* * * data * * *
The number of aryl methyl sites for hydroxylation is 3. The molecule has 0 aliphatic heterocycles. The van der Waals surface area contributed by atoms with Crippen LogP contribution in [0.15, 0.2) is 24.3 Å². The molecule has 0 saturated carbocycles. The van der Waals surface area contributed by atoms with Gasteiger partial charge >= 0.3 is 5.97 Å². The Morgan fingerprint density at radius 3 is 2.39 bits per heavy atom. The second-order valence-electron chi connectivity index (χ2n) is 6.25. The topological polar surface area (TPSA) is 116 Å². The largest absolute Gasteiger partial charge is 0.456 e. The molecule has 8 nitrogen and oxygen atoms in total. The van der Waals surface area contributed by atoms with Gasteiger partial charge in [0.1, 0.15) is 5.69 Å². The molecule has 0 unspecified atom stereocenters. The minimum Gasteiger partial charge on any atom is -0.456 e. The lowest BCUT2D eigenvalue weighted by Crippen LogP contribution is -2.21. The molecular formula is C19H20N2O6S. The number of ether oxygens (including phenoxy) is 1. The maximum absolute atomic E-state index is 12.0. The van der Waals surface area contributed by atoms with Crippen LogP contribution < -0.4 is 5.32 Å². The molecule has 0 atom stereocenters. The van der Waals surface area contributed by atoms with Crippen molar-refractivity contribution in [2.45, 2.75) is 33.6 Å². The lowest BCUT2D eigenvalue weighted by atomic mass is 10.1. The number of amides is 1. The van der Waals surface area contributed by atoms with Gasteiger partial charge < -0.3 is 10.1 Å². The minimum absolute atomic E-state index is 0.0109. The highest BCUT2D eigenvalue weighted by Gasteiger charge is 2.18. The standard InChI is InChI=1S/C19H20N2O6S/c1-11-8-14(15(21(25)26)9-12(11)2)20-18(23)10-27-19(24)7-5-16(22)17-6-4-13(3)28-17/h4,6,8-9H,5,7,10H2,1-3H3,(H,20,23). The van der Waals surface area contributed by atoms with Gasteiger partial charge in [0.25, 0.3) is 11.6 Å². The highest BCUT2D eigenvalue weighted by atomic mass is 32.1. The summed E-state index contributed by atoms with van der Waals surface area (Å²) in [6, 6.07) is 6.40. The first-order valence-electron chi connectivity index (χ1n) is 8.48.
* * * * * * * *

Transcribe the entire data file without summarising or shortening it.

The number of aryl methyl sites for hydroxylation is 3. The molecule has 0 aliphatic heterocycles. The van der Waals surface area contributed by atoms with Crippen LogP contribution in [0.15, 0.2) is 24.3 Å². The molecule has 0 saturated carbocycles. The van der Waals surface area contributed by atoms with Gasteiger partial charge >= 0.3 is 5.97 Å². The Morgan fingerprint density at radius 3 is 2.39 bits per heavy atom. The second-order valence-electron chi connectivity index (χ2n) is 6.25. The topological polar surface area (TPSA) is 116 Å². The largest absolute Gasteiger partial charge is 0.456 e. The molecule has 8 nitrogen and oxygen atoms in total. The van der Waals surface area contributed by atoms with Gasteiger partial charge in [0.1, 0.15) is 5.69 Å². The molecule has 0 unspecified atom stereocenters. The minimum Gasteiger partial charge on any atom is -0.456 e. The lowest BCUT2D eigenvalue weighted by Crippen LogP contribution is -2.21. The molecular formula is C19H20N2O6S. The number of ether oxygens (including phenoxy) is 1. The maximum absolute atomic E-state index is 12.0. The van der Waals surface area contributed by atoms with Crippen LogP contribution < -0.4 is 5.32 Å². The molecule has 0 atom stereocenters. The van der Waals surface area contributed by atoms with Crippen molar-refractivity contribution in [2.45, 2.75) is 33.6 Å². The lowest BCUT2D eigenvalue weighted by atomic mass is 10.1. The number of amides is 1. The van der Waals surface area contributed by atoms with Gasteiger partial charge < -0.3 is 10.1 Å². The minimum absolute atomic E-state index is 0.0109. The highest BCUT2D eigenvalue weighted by Gasteiger charge is 2.18. The standard InChI is InChI=1S/C19H20N2O6S/c1-11-8-14(15(21(25)26)9-12(11)2)20-18(23)10-27-19(24)7-5-16(22)17-6-4-13(3)28-17/h4,6,8-9H,5,7,10H2,1-3H3,(H,20,23). The van der Waals surface area contributed by atoms with Gasteiger partial charge in [0.25, 0.3) is 11.6 Å². The highest BCUT2D eigenvalue weighted by atomic mass is 32.1. The summed E-state index contributed by atoms with van der Waals surface area (Å²) in [6, 6.07) is 6.40. The first-order valence-electron chi connectivity index (χ1n) is 8.48.